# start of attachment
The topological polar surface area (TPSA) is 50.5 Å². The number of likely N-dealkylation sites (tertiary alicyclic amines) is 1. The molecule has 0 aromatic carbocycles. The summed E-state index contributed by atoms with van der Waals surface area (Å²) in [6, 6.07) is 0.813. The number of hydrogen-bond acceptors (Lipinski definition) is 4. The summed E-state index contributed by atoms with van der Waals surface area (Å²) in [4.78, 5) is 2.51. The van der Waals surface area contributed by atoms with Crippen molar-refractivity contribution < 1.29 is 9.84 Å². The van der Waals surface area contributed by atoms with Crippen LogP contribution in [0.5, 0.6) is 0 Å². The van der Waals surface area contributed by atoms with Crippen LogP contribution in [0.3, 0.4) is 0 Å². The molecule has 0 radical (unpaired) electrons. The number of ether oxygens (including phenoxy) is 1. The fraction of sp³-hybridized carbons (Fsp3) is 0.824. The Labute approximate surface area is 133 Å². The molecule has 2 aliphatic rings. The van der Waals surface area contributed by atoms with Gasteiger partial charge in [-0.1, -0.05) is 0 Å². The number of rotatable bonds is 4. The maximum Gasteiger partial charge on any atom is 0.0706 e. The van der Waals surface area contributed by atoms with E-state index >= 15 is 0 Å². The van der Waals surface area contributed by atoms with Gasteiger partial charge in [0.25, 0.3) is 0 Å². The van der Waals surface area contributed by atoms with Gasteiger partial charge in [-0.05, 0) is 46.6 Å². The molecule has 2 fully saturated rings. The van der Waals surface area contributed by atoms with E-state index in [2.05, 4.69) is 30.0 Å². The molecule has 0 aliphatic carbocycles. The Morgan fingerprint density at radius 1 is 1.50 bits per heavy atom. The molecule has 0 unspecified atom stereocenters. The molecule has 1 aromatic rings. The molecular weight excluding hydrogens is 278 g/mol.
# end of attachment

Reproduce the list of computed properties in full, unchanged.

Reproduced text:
The topological polar surface area (TPSA) is 50.5 Å². The number of likely N-dealkylation sites (tertiary alicyclic amines) is 1. The molecule has 0 aromatic carbocycles. The summed E-state index contributed by atoms with van der Waals surface area (Å²) in [6, 6.07) is 0.813. The number of hydrogen-bond acceptors (Lipinski definition) is 4. The summed E-state index contributed by atoms with van der Waals surface area (Å²) in [4.78, 5) is 2.51. The van der Waals surface area contributed by atoms with Crippen molar-refractivity contribution < 1.29 is 9.84 Å². The van der Waals surface area contributed by atoms with Crippen LogP contribution in [0.5, 0.6) is 0 Å². The van der Waals surface area contributed by atoms with Crippen LogP contribution in [0.3, 0.4) is 0 Å². The molecule has 0 radical (unpaired) electrons. The number of ether oxygens (including phenoxy) is 1. The fraction of sp³-hybridized carbons (Fsp3) is 0.824. The Labute approximate surface area is 133 Å². The molecule has 2 aliphatic rings. The van der Waals surface area contributed by atoms with Gasteiger partial charge in [-0.1, -0.05) is 0 Å². The number of rotatable bonds is 4. The maximum Gasteiger partial charge on any atom is 0.0706 e. The van der Waals surface area contributed by atoms with E-state index >= 15 is 0 Å². The van der Waals surface area contributed by atoms with Gasteiger partial charge in [0.25, 0.3) is 0 Å². The van der Waals surface area contributed by atoms with Gasteiger partial charge in [-0.05, 0) is 46.6 Å². The molecule has 2 fully saturated rings. The van der Waals surface area contributed by atoms with E-state index in [2.05, 4.69) is 30.0 Å². The molecule has 0 aliphatic carbocycles. The Morgan fingerprint density at radius 1 is 1.50 bits per heavy atom. The molecule has 0 unspecified atom stereocenters. The molecule has 1 aromatic rings. The molecular weight excluding hydrogens is 278 g/mol.